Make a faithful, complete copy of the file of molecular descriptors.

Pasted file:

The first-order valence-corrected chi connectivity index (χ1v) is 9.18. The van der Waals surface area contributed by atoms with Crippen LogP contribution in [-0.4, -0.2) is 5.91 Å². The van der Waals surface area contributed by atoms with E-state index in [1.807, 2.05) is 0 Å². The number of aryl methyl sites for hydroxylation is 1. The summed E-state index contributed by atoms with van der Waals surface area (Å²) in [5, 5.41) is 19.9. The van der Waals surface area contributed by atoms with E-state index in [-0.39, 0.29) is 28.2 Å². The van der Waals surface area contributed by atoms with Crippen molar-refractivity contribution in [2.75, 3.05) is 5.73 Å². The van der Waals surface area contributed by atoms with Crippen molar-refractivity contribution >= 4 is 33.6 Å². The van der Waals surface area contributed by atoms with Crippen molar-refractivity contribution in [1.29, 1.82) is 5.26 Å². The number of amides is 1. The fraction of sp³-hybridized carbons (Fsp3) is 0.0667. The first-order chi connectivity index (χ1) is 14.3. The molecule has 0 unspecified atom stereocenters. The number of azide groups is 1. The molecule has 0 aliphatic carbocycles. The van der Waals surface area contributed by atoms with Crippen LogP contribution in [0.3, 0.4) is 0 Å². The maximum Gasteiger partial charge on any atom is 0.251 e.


The first-order valence-corrected chi connectivity index (χ1v) is 9.18. The van der Waals surface area contributed by atoms with Crippen LogP contribution in [-0.4, -0.2) is 5.91 Å². The van der Waals surface area contributed by atoms with E-state index in [1.807, 2.05) is 0 Å². The number of aryl methyl sites for hydroxylation is 1. The summed E-state index contributed by atoms with van der Waals surface area (Å²) in [5, 5.41) is 19.9. The van der Waals surface area contributed by atoms with E-state index in [-0.39, 0.29) is 28.2 Å². The van der Waals surface area contributed by atoms with Crippen molar-refractivity contribution in [2.75, 3.05) is 5.73 Å². The van der Waals surface area contributed by atoms with Crippen molar-refractivity contribution >= 4 is 33.6 Å². The van der Waals surface area contributed by atoms with Crippen molar-refractivity contribution in [1.29, 1.82) is 5.26 Å². The number of amides is 1. The fraction of sp³-hybridized carbons (Fsp3) is 0.0667. The first-order chi connectivity index (χ1) is 14.3. The molecule has 0 unspecified atom stereocenters. The number of azide groups is 1. The molecule has 0 aliphatic carbocycles. The van der Waals surface area contributed by atoms with Crippen LogP contribution in [0.3, 0.4) is 0 Å². The maximum Gasteiger partial charge on any atom is 0.251 e.